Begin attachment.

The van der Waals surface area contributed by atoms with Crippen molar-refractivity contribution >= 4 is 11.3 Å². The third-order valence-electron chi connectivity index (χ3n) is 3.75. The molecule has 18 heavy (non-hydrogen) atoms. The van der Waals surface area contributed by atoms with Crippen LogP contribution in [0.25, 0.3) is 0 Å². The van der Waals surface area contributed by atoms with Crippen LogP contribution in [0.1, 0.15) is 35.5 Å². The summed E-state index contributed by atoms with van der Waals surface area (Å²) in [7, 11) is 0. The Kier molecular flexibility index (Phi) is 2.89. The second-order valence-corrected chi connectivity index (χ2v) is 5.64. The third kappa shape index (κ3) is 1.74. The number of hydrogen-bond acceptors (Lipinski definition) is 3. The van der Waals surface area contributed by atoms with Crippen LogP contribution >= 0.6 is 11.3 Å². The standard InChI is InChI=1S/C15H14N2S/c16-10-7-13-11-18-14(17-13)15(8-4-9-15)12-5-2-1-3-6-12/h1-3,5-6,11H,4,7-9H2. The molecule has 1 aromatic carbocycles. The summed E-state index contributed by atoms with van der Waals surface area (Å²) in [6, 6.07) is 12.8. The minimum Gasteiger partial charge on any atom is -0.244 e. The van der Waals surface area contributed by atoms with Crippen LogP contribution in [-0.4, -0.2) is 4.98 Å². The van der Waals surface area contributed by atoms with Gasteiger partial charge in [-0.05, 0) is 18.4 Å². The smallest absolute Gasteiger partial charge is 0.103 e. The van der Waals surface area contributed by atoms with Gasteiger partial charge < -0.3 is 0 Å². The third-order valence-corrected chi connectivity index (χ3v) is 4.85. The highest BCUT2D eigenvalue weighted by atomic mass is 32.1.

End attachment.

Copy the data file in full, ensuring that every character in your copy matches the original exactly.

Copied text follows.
The van der Waals surface area contributed by atoms with Crippen molar-refractivity contribution >= 4 is 11.3 Å². The third-order valence-electron chi connectivity index (χ3n) is 3.75. The molecule has 18 heavy (non-hydrogen) atoms. The van der Waals surface area contributed by atoms with Crippen LogP contribution in [0.25, 0.3) is 0 Å². The van der Waals surface area contributed by atoms with Crippen LogP contribution in [0.1, 0.15) is 35.5 Å². The summed E-state index contributed by atoms with van der Waals surface area (Å²) in [7, 11) is 0. The Kier molecular flexibility index (Phi) is 2.89. The second-order valence-corrected chi connectivity index (χ2v) is 5.64. The third kappa shape index (κ3) is 1.74. The number of hydrogen-bond acceptors (Lipinski definition) is 3. The van der Waals surface area contributed by atoms with Crippen LogP contribution >= 0.6 is 11.3 Å². The standard InChI is InChI=1S/C15H14N2S/c16-10-7-13-11-18-14(17-13)15(8-4-9-15)12-5-2-1-3-6-12/h1-3,5-6,11H,4,7-9H2. The molecule has 1 aromatic carbocycles. The summed E-state index contributed by atoms with van der Waals surface area (Å²) in [6, 6.07) is 12.8. The minimum Gasteiger partial charge on any atom is -0.244 e. The van der Waals surface area contributed by atoms with Crippen LogP contribution in [-0.4, -0.2) is 4.98 Å². The van der Waals surface area contributed by atoms with Gasteiger partial charge in [-0.05, 0) is 18.4 Å². The smallest absolute Gasteiger partial charge is 0.103 e. The van der Waals surface area contributed by atoms with Gasteiger partial charge < -0.3 is 0 Å². The third-order valence-corrected chi connectivity index (χ3v) is 4.85. The highest BCUT2D eigenvalue weighted by atomic mass is 32.1.